Call it a roll of the dice if you like, but Briggs refuses to say there was chance involved with his long-term future when he elected to play out his Bears contract this season for $721,600 -- as big a bargain as you will find in the league for a linebacker in his second Pro Bowl season. He has avoided injury and maintained a high level of play, putting himself on the verge of becoming a wealthy man many times over.

            With two meaningless regular-season games remaining, if Briggs has contemplated that his Bears career might have only weeks to go, he's not admitting it.

            ''Not so much,'' he said. ''It's not something that takes over my mind. I'm consumed with winning.''

            The idea was floated by Joe Theismann during the ''Monday Night Football'' telecast from St. Louis earlier this month that Brian Urlacher, who has the biggest contract on the team, could do something to help the Bears retain Briggs. Lobbying management is about all he could do.

            ''He's done the same thing he did last year, probably even better,'' Urlacher said before rattling off Briggs' stats like a trained PR man. ''More tackles, four caused fumbles, two picks, a sack -- you can go on about his numbers. He's one of our playmakers, and he's probably going to do this for a long time.''

            Urlacher has a base salary of $3.95 million this season and the next two; his deal doesn't spike upward until 2009. If anything, he will be in line for a new deal himself when you consider that since he signed his nine-year, $56.655 million contract in June 2003, the salary cap has grown by more than 35 percent.

            And in turning down the Bears' offer, Briggs no doubt had his eye on the reported seven-year, $54 million deal that linebacker Julian Peterson got from the Seattle Seahawks, including $18.5 million guaranteed. If Briggs got that, the Bears' pay scale would be out of whack and Urlacher's deal likely would have to be reworked.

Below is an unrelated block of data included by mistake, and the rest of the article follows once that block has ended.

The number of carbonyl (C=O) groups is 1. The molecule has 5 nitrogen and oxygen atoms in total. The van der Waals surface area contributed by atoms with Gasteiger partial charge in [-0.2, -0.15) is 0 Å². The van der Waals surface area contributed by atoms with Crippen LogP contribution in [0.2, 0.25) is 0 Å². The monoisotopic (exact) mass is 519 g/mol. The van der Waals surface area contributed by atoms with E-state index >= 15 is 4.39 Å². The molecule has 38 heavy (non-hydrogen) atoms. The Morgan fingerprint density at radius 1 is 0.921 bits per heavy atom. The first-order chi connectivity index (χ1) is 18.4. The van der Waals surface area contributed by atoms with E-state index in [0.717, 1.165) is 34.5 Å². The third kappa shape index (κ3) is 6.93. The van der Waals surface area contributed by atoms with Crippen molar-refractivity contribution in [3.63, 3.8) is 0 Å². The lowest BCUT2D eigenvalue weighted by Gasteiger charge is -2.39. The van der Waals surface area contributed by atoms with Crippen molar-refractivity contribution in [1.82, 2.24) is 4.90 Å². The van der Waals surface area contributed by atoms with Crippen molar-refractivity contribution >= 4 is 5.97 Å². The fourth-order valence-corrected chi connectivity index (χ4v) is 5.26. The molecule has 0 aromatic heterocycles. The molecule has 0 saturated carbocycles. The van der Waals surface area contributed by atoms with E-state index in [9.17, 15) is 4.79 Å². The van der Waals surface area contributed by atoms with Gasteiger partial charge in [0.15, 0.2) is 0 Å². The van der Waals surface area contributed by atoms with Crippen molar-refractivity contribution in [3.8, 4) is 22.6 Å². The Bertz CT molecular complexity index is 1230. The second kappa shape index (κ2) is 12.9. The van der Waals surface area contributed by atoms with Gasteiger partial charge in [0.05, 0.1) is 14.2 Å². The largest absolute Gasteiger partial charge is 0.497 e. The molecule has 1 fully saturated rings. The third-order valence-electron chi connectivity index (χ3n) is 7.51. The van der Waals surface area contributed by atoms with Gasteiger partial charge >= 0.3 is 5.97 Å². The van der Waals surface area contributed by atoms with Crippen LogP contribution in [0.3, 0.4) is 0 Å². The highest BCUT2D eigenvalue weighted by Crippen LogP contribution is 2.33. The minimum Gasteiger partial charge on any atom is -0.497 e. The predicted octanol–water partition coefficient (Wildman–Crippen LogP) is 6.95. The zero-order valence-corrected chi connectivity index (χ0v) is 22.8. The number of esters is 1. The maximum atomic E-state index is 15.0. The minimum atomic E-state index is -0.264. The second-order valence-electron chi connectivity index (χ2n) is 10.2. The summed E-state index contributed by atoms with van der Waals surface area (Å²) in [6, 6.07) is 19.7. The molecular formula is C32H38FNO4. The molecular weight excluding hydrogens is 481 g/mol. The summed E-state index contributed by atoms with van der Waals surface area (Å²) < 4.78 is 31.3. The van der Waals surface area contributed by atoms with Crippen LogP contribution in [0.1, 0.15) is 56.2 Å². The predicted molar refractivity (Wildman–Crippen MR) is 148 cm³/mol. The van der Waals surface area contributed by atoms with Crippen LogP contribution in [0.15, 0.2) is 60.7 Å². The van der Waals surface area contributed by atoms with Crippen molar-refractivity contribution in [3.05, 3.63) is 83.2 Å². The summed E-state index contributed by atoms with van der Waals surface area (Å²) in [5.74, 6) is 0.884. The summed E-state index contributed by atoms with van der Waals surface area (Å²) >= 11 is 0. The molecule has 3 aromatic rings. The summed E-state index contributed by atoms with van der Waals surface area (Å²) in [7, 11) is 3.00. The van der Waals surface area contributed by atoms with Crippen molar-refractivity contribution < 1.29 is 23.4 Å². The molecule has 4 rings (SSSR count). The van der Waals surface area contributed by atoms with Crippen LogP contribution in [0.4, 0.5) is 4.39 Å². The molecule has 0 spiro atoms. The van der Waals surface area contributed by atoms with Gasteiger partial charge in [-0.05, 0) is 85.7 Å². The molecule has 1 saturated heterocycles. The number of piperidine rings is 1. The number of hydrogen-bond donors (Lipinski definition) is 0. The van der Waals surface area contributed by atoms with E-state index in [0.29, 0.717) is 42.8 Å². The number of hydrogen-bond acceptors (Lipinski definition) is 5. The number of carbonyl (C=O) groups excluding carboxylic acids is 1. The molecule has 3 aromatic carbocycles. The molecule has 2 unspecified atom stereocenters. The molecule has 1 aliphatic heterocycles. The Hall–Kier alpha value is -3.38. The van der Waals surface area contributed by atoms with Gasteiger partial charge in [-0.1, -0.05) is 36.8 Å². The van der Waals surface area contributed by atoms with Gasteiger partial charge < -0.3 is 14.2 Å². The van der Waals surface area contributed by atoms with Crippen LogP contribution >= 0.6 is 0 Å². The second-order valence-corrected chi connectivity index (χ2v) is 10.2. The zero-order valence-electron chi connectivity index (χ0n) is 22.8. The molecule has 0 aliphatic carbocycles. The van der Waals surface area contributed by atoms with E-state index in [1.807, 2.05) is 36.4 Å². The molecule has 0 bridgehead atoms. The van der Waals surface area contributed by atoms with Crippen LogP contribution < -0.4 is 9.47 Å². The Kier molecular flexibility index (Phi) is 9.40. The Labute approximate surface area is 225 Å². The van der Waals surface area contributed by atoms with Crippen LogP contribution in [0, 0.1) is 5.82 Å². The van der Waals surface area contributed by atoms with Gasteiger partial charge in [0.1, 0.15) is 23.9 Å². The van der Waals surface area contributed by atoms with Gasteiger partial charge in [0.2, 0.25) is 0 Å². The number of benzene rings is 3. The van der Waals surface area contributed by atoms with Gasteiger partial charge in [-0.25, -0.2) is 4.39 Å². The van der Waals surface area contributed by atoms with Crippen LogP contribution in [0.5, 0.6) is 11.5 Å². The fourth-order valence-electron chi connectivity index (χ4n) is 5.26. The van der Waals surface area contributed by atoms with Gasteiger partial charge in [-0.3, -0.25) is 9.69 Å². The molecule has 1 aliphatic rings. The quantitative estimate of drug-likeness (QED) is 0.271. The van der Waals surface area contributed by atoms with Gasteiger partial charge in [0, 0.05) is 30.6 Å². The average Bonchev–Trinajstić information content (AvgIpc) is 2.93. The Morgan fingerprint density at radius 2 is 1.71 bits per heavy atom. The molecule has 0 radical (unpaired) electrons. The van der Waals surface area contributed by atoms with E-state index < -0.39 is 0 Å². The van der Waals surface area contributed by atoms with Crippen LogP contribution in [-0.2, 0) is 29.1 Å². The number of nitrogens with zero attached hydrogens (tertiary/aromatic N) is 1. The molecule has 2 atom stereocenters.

The salary cap is $102 million this season and will climb to $109 million next year. The Bears have enough room to do anything they want; it's just a matter of prioritizing.

            Quarterback Rex Grossman is signed only through next season, as are cornerbacks Charles Tillman and Nathan Vasher. Popular opinion had management looking to lock up defensive tackle Tommie Harris long-term. He's signed through 2008 but has...
            -12-22-2006, 10:26 PM
          • Dominator
            Bears Charge Niners With Tampering
            Dominator
            Thought you guys might be interested.

            Bears charge ***** with tampering - PFT.com
            BEARS CHARGE NINERS WITH TAMPERING

            In a rare move between the 32 business partners who usually play nice with each other, the Chicago Bears have charged the San Francisco ***** with tampering.

            According to Jason Cole of Yahoo! Sports, the Bears claim that the Niners talked to Briggs about a possible contract without permission during the 2007 season.

            Surprisingly, the Niners admit they communicated with Briggs' agent, Drew Rosenhaus. But the Niners claim that the discussions occurred only after the Niners and the Bears held preliminary trade discussions.

            The irony is that the ***** soon learned that Briggs couldn't be signed to a new contract during the 2007 season because he had not signed a long-term deal by July 15. So if San Fran tampered, they talked about something that never could have happened.

            As far as the tampering rules go, however, it doesn't matter. If the ***** didn't have permission to talk directly with Rosenhaus about Briggs, the rules were violated.

            The question, in our view, is whether league rules require the use of any magic words reduced to writing to trigger official permission to permit a player to speak with another team. If there is such a requirement and if, as it appears, the i's weren't dotted and t's weren't crossed, the Niners could be the first team since the Dolphins of the early '70s to be busted for tampering.

            The other issue is whether the presence of these allegations will keep the Niners and Rosenhaus from laying the foundation for a contract to be signed at 12:01 a.m. EST on February 29, a sure sign that discussions occurred in violation of the rules against tampering.

            Come to think of it, the Bears have signed players to such speedy deals a time or two in the past. And that only reinforces the notion that each of the houses in the NFL's neighborhood are all windows and no walls.
            -02-22-2008, 11:01 AM